March 6, 2024 | Byron Fast

Carnal Facts About Cole Porter, The Singer With A Secret

Cole Porter’s marriage lasted a very respectable 35 years. What most people didn’t know was that it was a complete sham from the very beginning. 

1. He Was Salacious 

While his contemporaries were writing songs about true love, Cole Porter was writing songs about love's dark side. His musicals told tales of wild parties, secret affairs and flagrant substance use. Pretty out there for the early 1900s. The thing was, his life was even wilder than his songs. 

He had one secret, however, that he could never write about in a musical. 

2. He Was A Rich Boy 

Cole Porter was born in little Peru, Indiana on June 19, 1891. His maternal granddad, James Omar Cole, was the "richest man in Indiana," and had coddled Porter's strong-willed mother from a young age while simultaneously ruling the rest of the family with an equally iron will. 

It was an uncomfortable way to live, and once Porter grew a little older, it turned into all-out battle. 

Portrait of Cole Porter, Yale College B.A. - 1913Unknown Author, Wikimedia Commons

3. His Mother Controlled Him

When Porter was still a boy, his grandfather decided he should become a lawyer. His mother, however, had much different idea: She wanted her son to be musical. She went to desperate lengths. She pushed him to play the violin at six, then piano at eight, and finally he was writing operettas with her help at 10. 

Mom even altered the date on his birth certificate, so he looked younger and even more precocious than he really was. It was a gritty battle for Porter’s future, and it was just getting started.  

Cole Porter is smiling and looking down - 1934Unknown Author, Wikimedia Commons

4. He Was Pushed In Two Ways 

Porter's grandfather boldly sent the boy to Worcester Academy as a first step to becoming a lawyer. Even then, though, music went with him: He kept an upright piano in his rooms. Clearly, it was time for Porter to choose between pleasing granddad or his mom. Instead, he found a sneaky way to please both.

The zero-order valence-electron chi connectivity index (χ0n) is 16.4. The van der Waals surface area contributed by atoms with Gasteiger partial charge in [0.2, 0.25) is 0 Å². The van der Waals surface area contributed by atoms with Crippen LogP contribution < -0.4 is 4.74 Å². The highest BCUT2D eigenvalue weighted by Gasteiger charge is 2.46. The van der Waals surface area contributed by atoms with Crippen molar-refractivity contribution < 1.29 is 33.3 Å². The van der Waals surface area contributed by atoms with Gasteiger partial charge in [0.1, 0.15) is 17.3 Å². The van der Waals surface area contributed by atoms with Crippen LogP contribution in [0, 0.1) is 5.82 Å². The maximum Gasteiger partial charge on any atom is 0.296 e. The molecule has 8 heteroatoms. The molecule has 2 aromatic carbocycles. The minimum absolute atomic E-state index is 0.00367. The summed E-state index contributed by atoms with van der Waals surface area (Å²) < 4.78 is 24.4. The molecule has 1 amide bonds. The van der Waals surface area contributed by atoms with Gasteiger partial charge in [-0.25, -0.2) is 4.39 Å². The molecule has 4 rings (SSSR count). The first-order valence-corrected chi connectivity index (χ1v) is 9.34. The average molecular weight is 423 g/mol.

Cole Porter (young composer c. 1930's)John Irving, Flickr


5. He Secretly Switched 

Porter eventually ended up at Harvard Law School, which pleased his grandfather immensely. Until he made a scandalous choice. Sure at long last that he wasn't cut out to be a lawyer, Porter switched into the music department. While his mom knew and approved, he kept it completely secret from his grandfather.

Now more than ever he needed to make it in show biz. Only, he didn't.

B&W image of Cole Porter - 1933William Bruce Ellis Ranken, Wikimedia Commons

6. He Had A Disaster On His Hands 

While Porter’s 1915 song “Esmeralda” was a success on Broadway, his first Broadway production was a disaster. See America First was so bad that Porter’s friend, who wrote the book, immediately quit the theater and became a priest. Clearly, Porter was not a successful musician, and his grandfather was going to be furious. 

He desperately needed a distraction, and that came in a disturbingly tragic way. 

Screenshot of Cole Porter (Kevin Kline) wearing white shirt and tie from - De-Lovely (2004)MGM, De-Lovely (2004)

7. He Was A Mystery 

While Porter was worrying about granddad’s reaction, WWI broke out. Porter’s first instinct was to go to Paris and help his country. Some accounts have Porter joining the French Foreign Legion and carrying a collapsible piano on his back and entertaining the army. 

The thing about these stories is that nobody actually knows if they’re true. One thing we do know is that when Porter hit Paris, he was ready to party.  

Screenshot of Cole Porter (Kevin Kline) wearing suit is looking at front from - De-Lovely (2004)MGM, De-Lovely (2004)

8. He Turned Into A Bad Boy 

WWI was devastating Europe, but Porter wasn't feeling too down and out. Around this time, he developed scandalous habits. The celebrations in Porter’s apartment were notorious, and the guests included gay people, crossdressers, and even members of the Italian royal family. 

Guests just wanted to have a good time, and if they needed help, there was the offer of recreational substance use. Porter was highly amused—but he was also desperate for something else. 

Cole Porter With A Friend Named Betty Shevlin Smith - 1920sUnknown Author, Wikimedia Commons

9. He Wanted More 

What Porter really wanted was to be a member of high society. You see, the $500 allowance—which granddad was reluctantly providing—wasn’t quite a princely sum, and his midwestern background wasn’t helping poor Porter move into the best circles of people.